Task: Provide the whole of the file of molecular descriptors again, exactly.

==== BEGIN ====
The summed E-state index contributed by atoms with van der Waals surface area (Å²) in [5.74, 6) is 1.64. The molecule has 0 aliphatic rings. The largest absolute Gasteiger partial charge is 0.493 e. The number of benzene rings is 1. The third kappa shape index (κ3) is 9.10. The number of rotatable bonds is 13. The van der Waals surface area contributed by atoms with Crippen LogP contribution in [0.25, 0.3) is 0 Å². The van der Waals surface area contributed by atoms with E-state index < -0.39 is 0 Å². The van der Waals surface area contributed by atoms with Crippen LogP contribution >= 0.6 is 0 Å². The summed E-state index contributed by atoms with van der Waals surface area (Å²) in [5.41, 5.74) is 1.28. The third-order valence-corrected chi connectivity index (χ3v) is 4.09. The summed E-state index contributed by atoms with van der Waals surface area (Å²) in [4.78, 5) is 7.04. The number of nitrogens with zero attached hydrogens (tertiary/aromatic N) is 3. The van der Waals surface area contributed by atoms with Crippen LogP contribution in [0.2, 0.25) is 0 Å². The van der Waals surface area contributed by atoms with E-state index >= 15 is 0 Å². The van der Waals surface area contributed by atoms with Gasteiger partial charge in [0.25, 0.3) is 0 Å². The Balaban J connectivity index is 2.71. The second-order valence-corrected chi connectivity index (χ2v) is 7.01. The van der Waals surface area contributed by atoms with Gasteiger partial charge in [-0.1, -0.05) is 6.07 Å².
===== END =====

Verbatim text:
The summed E-state index contributed by atoms with van der Waals surface area (Å²) in [5.74, 6) is 1.64. The molecule has 0 aliphatic rings. The largest absolute Gasteiger partial charge is 0.493 e. The number of benzene rings is 1. The third kappa shape index (κ3) is 9.10. The number of rotatable bonds is 13. The van der Waals surface area contributed by atoms with Crippen LogP contribution in [0.25, 0.3) is 0 Å². The van der Waals surface area contributed by atoms with E-state index < -0.39 is 0 Å². The van der Waals surface area contributed by atoms with Crippen LogP contribution >= 0.6 is 0 Å². The summed E-state index contributed by atoms with van der Waals surface area (Å²) in [5.41, 5.74) is 1.28. The third-order valence-corrected chi connectivity index (χ3v) is 4.09. The summed E-state index contributed by atoms with van der Waals surface area (Å²) in [4.78, 5) is 7.04. The number of nitrogens with zero attached hydrogens (tertiary/aromatic N) is 3. The van der Waals surface area contributed by atoms with Crippen LogP contribution in [0.2, 0.25) is 0 Å². The van der Waals surface area contributed by atoms with E-state index >= 15 is 0 Å². The van der Waals surface area contributed by atoms with Gasteiger partial charge in [0.25, 0.3) is 0 Å². The Balaban J connectivity index is 2.71. The second-order valence-corrected chi connectivity index (χ2v) is 7.01. The van der Waals surface area contributed by atoms with Gasteiger partial charge in [-0.1, -0.05) is 6.07 Å².